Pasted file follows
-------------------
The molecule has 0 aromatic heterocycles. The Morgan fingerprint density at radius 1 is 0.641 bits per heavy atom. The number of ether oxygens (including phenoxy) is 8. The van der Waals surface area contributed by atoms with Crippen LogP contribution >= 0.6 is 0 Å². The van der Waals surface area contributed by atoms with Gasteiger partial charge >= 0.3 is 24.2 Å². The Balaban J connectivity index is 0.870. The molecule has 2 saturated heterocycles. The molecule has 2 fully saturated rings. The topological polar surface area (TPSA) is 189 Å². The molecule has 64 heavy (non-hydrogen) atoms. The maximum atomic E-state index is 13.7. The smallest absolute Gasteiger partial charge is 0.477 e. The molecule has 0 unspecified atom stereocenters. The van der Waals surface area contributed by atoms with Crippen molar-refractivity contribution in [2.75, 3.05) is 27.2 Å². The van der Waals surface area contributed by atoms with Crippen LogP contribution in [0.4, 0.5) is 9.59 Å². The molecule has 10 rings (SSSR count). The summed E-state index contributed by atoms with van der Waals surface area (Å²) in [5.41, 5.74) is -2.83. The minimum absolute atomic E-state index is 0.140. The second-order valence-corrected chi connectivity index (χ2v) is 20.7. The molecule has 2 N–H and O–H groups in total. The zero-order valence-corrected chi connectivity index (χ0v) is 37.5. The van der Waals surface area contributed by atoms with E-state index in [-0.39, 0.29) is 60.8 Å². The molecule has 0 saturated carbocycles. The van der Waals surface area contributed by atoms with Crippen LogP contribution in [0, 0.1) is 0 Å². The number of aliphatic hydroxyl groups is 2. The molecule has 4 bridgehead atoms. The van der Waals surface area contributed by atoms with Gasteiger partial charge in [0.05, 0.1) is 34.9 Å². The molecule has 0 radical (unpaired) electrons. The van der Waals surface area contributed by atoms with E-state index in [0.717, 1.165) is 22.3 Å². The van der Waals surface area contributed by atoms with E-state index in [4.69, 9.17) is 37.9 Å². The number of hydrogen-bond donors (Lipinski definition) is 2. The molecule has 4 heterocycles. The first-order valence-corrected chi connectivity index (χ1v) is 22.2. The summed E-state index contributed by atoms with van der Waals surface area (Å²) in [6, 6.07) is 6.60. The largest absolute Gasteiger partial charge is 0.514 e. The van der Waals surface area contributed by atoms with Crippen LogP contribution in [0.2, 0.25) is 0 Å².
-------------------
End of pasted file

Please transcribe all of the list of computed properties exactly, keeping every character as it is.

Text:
The molecule has 0 aromatic heterocycles. The Morgan fingerprint density at radius 1 is 0.641 bits per heavy atom. The number of ether oxygens (including phenoxy) is 8. The van der Waals surface area contributed by atoms with Crippen LogP contribution >= 0.6 is 0 Å². The van der Waals surface area contributed by atoms with Gasteiger partial charge >= 0.3 is 24.2 Å². The Balaban J connectivity index is 0.870. The molecule has 2 saturated heterocycles. The molecule has 2 fully saturated rings. The topological polar surface area (TPSA) is 189 Å². The molecule has 64 heavy (non-hydrogen) atoms. The maximum atomic E-state index is 13.7. The smallest absolute Gasteiger partial charge is 0.477 e. The molecule has 0 unspecified atom stereocenters. The van der Waals surface area contributed by atoms with Crippen molar-refractivity contribution in [2.75, 3.05) is 27.2 Å². The van der Waals surface area contributed by atoms with Crippen LogP contribution in [0.4, 0.5) is 9.59 Å². The molecule has 10 rings (SSSR count). The summed E-state index contributed by atoms with van der Waals surface area (Å²) in [5.41, 5.74) is -2.83. The minimum absolute atomic E-state index is 0.140. The second-order valence-corrected chi connectivity index (χ2v) is 20.7. The molecule has 2 N–H and O–H groups in total. The zero-order valence-corrected chi connectivity index (χ0v) is 37.5. The van der Waals surface area contributed by atoms with E-state index in [-0.39, 0.29) is 60.8 Å². The molecule has 0 saturated carbocycles. The van der Waals surface area contributed by atoms with Crippen LogP contribution in [0, 0.1) is 0 Å². The number of aliphatic hydroxyl groups is 2. The molecule has 4 bridgehead atoms. The van der Waals surface area contributed by atoms with Gasteiger partial charge in [0.05, 0.1) is 34.9 Å². The molecule has 0 radical (unpaired) electrons. The van der Waals surface area contributed by atoms with E-state index in [0.717, 1.165) is 22.3 Å². The van der Waals surface area contributed by atoms with E-state index in [4.69, 9.17) is 37.9 Å². The number of hydrogen-bond donors (Lipinski definition) is 2. The molecule has 4 heterocycles. The first-order valence-corrected chi connectivity index (χ1v) is 22.2. The summed E-state index contributed by atoms with van der Waals surface area (Å²) in [6, 6.07) is 6.60. The largest absolute Gasteiger partial charge is 0.514 e. The van der Waals surface area contributed by atoms with Crippen LogP contribution in [0.2, 0.25) is 0 Å².